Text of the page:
An international student from Brazil: came to the U.S. to pursue a bachelor’s degree and maybe seek work as well. Have grown a lot as a person from working as an ICA for the last few years, and through dialogue and interactions with people from different cultures. Excited about the Ubuntu Dialogues because the program provides the opportunity to continue learning. Does not have a lot of prior knowledge about South Africa but has passion for learning and interacting with different cultures so as to become more educated about them. For a few years now, have had the dream of visiting South Africa.
Sophomore, Political Theory and Constitutional Democracy
Michigan State University
Part of the African diaspora at MSU: inherited a refugee status from parents who were refugees of the Rwandan genocide. Was born in and mostly raised in Malawi. Family traveled around all over southern and eastern Africa. Lived in South Africa for a little under a year 2009 when 8 years old. Moved to Kalamazoo, MI in 2013 and recently became naturalized. Fascinated by the history of South Africa including the struggle for freedom. The Ubuntu Dialogues will provide the opportunity to connect with fellow Africans living on the continent to discuss the state of affairs there including the recent wave of xenophobic attacks.
Senior, Global & International Studies (MES concentration)
Michigan State University
I am a Junior originating from South Florida. My major is Journalism and I minor in Entrepreneurship. I represent my college as a student assistant in the Department of Diversity Equity and Inclusion. My passions are creativity and unraveling other’s stories.
Senior, Social Work; Women & Gender Studies
Michigan State University
No prior connection to South Africa and knowledge of the country is limited to the little learned in grade school, but excited to talk with those who live in South Africa and learn directly from them. Anticipates the discussion on the meaning of Ubuntu to be particularly meaningful because the concept is relevant to future career in Social Work. Curious to see how living in another country might affect one’s views on these topics. President of the Association of Black Social Work Students.
Michigan State University
An international student from Ethiopia. Went to an international school, had friends from South Africa and really liked their culture, and am looking to learn more about it.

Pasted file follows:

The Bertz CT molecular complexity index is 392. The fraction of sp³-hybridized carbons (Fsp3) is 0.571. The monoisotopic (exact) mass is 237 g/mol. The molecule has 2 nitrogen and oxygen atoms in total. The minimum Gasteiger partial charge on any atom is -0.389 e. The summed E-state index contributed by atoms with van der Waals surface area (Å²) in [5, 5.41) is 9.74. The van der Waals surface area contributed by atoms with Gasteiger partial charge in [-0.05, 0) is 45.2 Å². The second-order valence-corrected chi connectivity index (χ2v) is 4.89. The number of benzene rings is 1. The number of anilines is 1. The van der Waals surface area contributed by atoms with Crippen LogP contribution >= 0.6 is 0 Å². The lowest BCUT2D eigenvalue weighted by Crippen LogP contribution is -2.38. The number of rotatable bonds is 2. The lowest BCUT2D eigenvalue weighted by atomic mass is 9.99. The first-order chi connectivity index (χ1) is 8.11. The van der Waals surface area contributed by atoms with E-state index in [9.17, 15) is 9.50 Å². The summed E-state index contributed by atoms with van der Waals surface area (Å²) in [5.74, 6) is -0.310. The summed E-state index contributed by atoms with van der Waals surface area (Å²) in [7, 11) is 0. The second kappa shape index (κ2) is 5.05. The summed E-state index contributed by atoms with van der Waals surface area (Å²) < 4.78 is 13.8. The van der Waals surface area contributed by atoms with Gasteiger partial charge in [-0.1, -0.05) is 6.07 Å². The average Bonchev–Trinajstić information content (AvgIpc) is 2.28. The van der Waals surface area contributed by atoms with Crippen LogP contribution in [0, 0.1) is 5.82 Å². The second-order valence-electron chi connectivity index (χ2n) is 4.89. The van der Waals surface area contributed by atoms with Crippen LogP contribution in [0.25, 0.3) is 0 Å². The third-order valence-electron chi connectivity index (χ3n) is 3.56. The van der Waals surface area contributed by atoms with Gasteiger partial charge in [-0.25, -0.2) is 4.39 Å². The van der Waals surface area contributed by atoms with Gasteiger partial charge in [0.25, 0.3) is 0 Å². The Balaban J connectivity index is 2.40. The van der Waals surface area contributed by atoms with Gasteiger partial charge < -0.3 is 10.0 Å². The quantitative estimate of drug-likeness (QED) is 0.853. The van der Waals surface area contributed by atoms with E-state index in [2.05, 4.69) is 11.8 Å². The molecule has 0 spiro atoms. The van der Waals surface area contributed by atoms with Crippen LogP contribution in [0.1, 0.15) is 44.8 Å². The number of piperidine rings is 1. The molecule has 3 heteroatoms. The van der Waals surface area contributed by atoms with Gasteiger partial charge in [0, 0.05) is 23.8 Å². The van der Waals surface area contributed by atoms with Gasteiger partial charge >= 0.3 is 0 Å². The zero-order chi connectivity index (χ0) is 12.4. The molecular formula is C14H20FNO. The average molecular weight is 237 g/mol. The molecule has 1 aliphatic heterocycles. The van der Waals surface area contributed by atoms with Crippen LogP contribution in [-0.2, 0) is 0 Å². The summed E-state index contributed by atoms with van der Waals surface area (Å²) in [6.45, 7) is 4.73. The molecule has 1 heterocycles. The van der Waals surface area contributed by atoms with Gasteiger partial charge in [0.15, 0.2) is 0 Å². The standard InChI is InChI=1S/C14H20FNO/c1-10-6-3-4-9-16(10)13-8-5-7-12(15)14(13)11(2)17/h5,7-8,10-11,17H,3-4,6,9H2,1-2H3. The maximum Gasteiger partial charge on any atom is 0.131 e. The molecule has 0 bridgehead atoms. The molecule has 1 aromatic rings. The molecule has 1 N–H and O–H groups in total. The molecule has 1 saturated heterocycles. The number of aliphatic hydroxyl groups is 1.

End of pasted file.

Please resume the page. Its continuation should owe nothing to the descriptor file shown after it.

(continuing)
First Year, Masters of Fine Arts, Studio Art
Michigan State University
An artist, specifically painting and printmaking – focuses on the Black experience and history that is often neglected in American history. Believes that it is important to tell these forgotten stories in history, especially given the prevailing political climate. Looking to become a museum educator and to bring more inclusive and diverse exhibits to art museums. Has always loved to hear other people’s stories and tries to incorporate those stories into art practice. Wants to be part of the virtual conversations to learn more about other people’s stories. Remembers growing up learning about folktales from Africa and learning about different cultures. In high school, got to learn a little bit about apartheid and saw parallels with the civil rights movement in the Americas. Hopes to connect with like-minded people who are looking to integrate social justice work into educational settings. Want to learn about the strategies that people in South Africa are using to deal with their challenges.
Senior, Global Studies and Chinese
Michigan State University
Interested in engaging students from Stellenbosch in meaningful and rich conversations because it provides opportunities to broaden own personal horizons while helping to educate others. Looking to hear thoughts about Pan Africanism and what that means to others. The transnational dialogues hold promise for considering and rethinking the frameworks and perspectives that exists globally and cross-culturally. Believes that the current and ever present thickening globality that permeates all aspects of everyone’s lives makes it important to take into account the beliefs, ideals, and knowledge of others. Being a part of the Ubuntu Dialogues is an opportunity not only to rethink aspects of one’s positionality and how they impact society, but also view the impacts of the dynamics within South Africa critically and actively.
Junior, Biochemistry and Arabic
Michigan State University